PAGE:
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What are Dentures:

Dentures are also known as false teeth, are prosthetic devices constructed to replace missing teeth, and which are supported by surrounding soft and hard tissues of the mouth.

How do Dentures Work:

Dentures are made of two parts a flesh-colored acrylic base fits over your gums and the artificial teeth, which is attached to the acrylic base. This base covers the palate (the roof of your mouth), while that of the lower denture is shaped like a horseshoe to accommodate your tongue.

Impressions are taken for the patient at our clinic and sent to Dental Laboratory to be custom made for them. There are three types of dentures:

  • Conventional Full Denture:
    A conventional full denture is placed in your mouth after any remaining teeth are removed and tissues have healed. Healing may take several months, during which time you are without teeth.
  • Immediate Full Denture:
    An immediate full denture is inserted immediately after the remaining teeth are removed. (We will take measurements and make models of your jaw during a prior visit.) While immediate dentures offer the benefit of never having to be without your teeth, they must be relined several months after being inserted. The reason is that the bone supporting the teeth reshapes as it heals, causing the denture to become loose.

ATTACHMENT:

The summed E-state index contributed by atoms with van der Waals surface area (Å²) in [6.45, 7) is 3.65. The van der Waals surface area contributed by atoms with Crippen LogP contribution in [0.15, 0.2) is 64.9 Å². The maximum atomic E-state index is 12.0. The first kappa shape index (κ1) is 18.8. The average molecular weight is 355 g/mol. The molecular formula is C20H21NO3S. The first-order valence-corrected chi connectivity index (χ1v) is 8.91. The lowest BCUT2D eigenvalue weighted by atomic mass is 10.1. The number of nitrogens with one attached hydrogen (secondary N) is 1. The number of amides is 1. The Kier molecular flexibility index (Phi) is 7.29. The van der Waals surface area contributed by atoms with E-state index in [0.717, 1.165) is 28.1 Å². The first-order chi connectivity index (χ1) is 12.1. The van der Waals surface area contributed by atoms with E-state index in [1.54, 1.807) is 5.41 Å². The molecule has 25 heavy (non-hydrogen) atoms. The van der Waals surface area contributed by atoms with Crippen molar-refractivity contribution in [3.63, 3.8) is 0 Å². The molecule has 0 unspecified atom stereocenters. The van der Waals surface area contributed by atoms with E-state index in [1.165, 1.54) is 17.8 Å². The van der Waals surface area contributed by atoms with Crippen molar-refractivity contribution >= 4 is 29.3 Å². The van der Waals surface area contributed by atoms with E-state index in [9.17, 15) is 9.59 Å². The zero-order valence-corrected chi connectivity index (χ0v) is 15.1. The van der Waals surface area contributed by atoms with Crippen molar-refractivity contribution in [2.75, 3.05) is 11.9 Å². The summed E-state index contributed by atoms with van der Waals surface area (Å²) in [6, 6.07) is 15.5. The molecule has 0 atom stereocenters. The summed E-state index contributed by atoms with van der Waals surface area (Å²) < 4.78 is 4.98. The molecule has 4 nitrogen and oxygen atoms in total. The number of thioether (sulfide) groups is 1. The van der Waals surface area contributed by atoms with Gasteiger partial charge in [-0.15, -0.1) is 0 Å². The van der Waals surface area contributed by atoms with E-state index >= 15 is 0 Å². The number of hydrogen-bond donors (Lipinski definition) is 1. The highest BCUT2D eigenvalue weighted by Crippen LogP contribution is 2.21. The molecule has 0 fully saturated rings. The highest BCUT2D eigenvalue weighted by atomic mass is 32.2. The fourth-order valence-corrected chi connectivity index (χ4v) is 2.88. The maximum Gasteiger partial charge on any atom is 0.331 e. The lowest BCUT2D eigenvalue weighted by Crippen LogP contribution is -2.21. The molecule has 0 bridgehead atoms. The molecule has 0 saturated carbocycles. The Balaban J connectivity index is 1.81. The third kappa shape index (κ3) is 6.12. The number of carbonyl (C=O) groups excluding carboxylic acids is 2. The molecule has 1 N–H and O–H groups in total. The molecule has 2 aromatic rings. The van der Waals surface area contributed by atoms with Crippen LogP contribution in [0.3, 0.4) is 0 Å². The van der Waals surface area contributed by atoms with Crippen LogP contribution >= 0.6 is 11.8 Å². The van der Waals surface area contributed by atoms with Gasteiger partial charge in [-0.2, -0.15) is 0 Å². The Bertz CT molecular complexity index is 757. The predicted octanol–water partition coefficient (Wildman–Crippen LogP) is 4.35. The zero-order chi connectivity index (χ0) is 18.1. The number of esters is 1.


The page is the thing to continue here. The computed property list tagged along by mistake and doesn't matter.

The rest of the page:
• Partial Denture:
    A partial denture rests on a metal framework that attaches to your natural teeth. Sometimes crowns are placed on some of your natural teeth and serve as anchors for the denture. Partial dentures offer a removable alternative to bridges.

How Long Before I Get Used to My Dentures:

New dentures may feel awkward or uncomfortable for the first few weeks or even months. Eating and speaking with dentures might take a little practice. A bulky or loose feeling is not uncommon, while the muscles of your cheeks and tongue learn to hold your dentures in place. Excessive saliva flow, a feeling that the tongue does not have adequate room. Minor irritation or soreness are also not unusual. If you experience irritation, you need to see your dentist.

How Long do Dentures Last:

Over a period of time, your denture will need to be relined, remade, or rebased due to normal wear. Rebasing means making a new base while keeping the existing denture teeth. Also, as you age, your mouth naturally changes. These changes cause your dentures to loosen, making chewing difficult and irritating your gums. At a minimum, you should see your dentist annually for a checkup.

Tips for Caring for Your Dentures:

  • When handling your dentures, stand over a folded towel or basin of water. Dentures are delicate and may break if dropped. Don't let your dentures dry out. Place them in a denture cleanser soaking solution or in plain water when you're not wearing them. Never use hot water, which can cause them to warp.
  • Brushing your dentures daily will remove food deposits and plaque, and help prevent them from becoming stained. An ultrasonic cleaner may be used to care for your dentures, but it does not replace a thorough daily brushing.
  • Brush your gums, tongue and palate every morning with a soft-bristled brush before you insert your dentures. This stimulates circulation in your tissues and helps remove plaque.
  • See your dentist if your dentures break, chip, crack or become loose. Don't be tempted to adjust them yourself — this can damage them beyond repair.

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